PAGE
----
why, yes… I do want your money! (but UK post is free)
UnComics: CBA 56/57
180 pages. Book.
A hefty, lavishly printed softcover volume featuring 17 practitioners of “Uncomics,” working in the US, the UK, Sweden, Finland, and Japan.
“Uncomics” asks us to imagine a radical rethinking of the formal components of comics. CBA guest editor Allan Haverholm, in his accompanying essay, notes that comics “aren’t inherently narrative, their form not necessarily linear. Those are restraints set by the entertainment industry that comics never really escaped.”
What would it look like, then, to abandon those restraints ~ to do away with or reimagine comics’ use of storytelling devices like captions or word balloons, linear narrative, even sequential order–replacing those tools with “abstract, suggestive, and ambiguous” elements more commonly associated with contemporary art or the avant-garde?
For answers, this volume turns to the work of a remarkable set of contributors, a veritable Who’s Who of optically adventurous creators from across the globe:
Tym Godek [US], Kimball Anderson [US], Warren Craghead III [US], Simon Russell [UK], Anastasia Hiorns [UK], Gareth A Hopkins [UK], Tana Oshima [JP/ES/US], Rosaire Appel [US], allison anne [US], William Lillstjärna [SE], Louis Deux [US], Mark Badger [US], Miika Nyyssönen [FI], Shaun Gardiner [UK], Laurel Lynn Leake [US], Churchdoor Lounger [US], and Mattias Elftorp [SE].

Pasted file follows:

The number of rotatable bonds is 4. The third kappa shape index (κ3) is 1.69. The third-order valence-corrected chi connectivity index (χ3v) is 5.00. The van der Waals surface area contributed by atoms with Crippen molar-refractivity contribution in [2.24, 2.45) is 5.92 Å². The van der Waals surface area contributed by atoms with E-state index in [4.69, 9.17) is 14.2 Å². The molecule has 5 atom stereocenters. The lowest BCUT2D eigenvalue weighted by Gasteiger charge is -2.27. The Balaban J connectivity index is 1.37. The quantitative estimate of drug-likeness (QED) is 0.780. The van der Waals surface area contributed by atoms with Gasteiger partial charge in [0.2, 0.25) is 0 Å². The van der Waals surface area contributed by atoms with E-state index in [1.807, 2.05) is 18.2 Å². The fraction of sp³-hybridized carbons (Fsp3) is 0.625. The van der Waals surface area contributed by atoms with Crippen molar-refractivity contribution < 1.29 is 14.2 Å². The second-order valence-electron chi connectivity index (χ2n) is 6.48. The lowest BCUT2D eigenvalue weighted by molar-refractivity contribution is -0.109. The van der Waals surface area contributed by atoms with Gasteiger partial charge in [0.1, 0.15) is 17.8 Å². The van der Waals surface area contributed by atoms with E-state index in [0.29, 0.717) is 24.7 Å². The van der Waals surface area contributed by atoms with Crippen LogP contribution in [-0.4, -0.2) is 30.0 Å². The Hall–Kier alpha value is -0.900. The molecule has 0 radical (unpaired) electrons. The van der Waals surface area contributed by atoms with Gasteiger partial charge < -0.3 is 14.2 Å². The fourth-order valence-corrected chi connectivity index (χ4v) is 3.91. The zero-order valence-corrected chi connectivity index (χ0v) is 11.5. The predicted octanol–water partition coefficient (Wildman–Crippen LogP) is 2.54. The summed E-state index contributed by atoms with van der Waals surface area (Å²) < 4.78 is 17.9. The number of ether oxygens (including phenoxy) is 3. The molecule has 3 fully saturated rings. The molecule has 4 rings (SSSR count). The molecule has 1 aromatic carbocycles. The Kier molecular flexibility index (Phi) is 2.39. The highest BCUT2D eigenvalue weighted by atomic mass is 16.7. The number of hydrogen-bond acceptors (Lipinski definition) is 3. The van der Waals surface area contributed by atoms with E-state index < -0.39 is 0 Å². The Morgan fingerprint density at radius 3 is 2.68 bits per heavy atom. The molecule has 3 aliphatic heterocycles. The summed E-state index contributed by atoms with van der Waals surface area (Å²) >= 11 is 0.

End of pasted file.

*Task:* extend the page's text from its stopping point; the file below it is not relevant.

Redacted Comics: Alpha
36 pages. US Comic.
Redacted Comics are a place where I enjoy bits of pre-existing works ~ but maybe not in the way their creators intended.
This issue is appropriated from Alpha Flight 40 (published by Marvel Comics in 1986). The original work was by Bill Mantlo, David Ross, Whilce Portacio, Jim Novak and Bob Sharen… you can see details here.
In this piece I was fascinated by the hyper-emoting of the characters and the ways shapes and blocks moved the eye around the pages to make the audience aware there was a story in progress,,, not having read the previous issues, that convoluted story made precious little sense to me and the characters didn’t resonate with the requisite meaning that an extended superhero narrative relies on.
But… BUT… even this contextless reading experience has a lot of Comicking going on.
Skadi: The Marriage of Njord & Skadi
24 pages. US Comic.
A full colour comic, retelling the Norse tale of a giantess who looked for revenge but chose a husband. Then chose again.